Coronavirus

FDA Approves New COVID-19 Breathalyzer Test. Could It Be a Game Changer?

The FDA says this new test gives results in three minutes

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The Food and Drug Administration has given the green light to the first COVID-19 test that uses breath samples. The InspectIR COVID-19 Breathalyzer test has to be done by a trained operator, but the FDA said it can provide a result in around three minutes.

We asked two top Boston doctors about this development in our weekly COVID Q&A series. The doctors agreed that the new test adds to the nation's testing arsenal and could prove helpful in getting more people tested.

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"This relies on a novel technology that is being explored where you can look at the metabolic signature that is caused by particular infections and diagnose the presence of one infection or another," Brigham and Women's Hospital's Chief of Infectious Disease Dr. Daniel Kuritzkes explained.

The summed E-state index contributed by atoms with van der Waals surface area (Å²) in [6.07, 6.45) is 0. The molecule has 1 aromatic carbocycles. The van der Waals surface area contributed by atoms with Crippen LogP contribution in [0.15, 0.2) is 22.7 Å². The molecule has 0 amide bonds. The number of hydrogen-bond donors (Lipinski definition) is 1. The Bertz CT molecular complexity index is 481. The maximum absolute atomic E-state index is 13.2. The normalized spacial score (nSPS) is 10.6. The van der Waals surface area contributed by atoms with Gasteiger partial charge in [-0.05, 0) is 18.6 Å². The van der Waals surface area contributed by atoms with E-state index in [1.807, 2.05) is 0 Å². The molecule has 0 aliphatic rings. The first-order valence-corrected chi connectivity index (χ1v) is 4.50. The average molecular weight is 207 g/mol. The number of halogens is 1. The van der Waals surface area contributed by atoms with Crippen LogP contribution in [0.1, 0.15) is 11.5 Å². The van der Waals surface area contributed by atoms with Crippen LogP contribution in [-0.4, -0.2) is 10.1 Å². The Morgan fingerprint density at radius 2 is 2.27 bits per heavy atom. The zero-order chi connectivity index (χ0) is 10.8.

Tufts Medical Center's Dr. Brian Chow echoed his colleague, saying this new test is a positive step for the country.

"I think that having any additional COVID testing capacity is always a plus, especially when COVID resources get strained," he said. "There are also people who, for medical issues, have issues tolerating the nasal swab, so having that alternative way of getting tested adds that layer of security to be able to test other people."

However, the use of the new breath testing will be limited in scope because it cannot be done at home.

"This is not a home test because it requires sophisticated machinery, but it could be implemented at ports of entry, workplaces, and various settings," Kuritzkes said. "I think it is good to have additional testing modalities and then we'll see how this gets deployed."

"Rapid testing clinics may be able to implement this but it will require someone to leave their home to get a test," added Chow.

The test uses equipment about the size of a piece of carry-on luggage, which is why it cannot be used at home. The FDA says if the test comes back positive, it should still be followed up by a molecular test.

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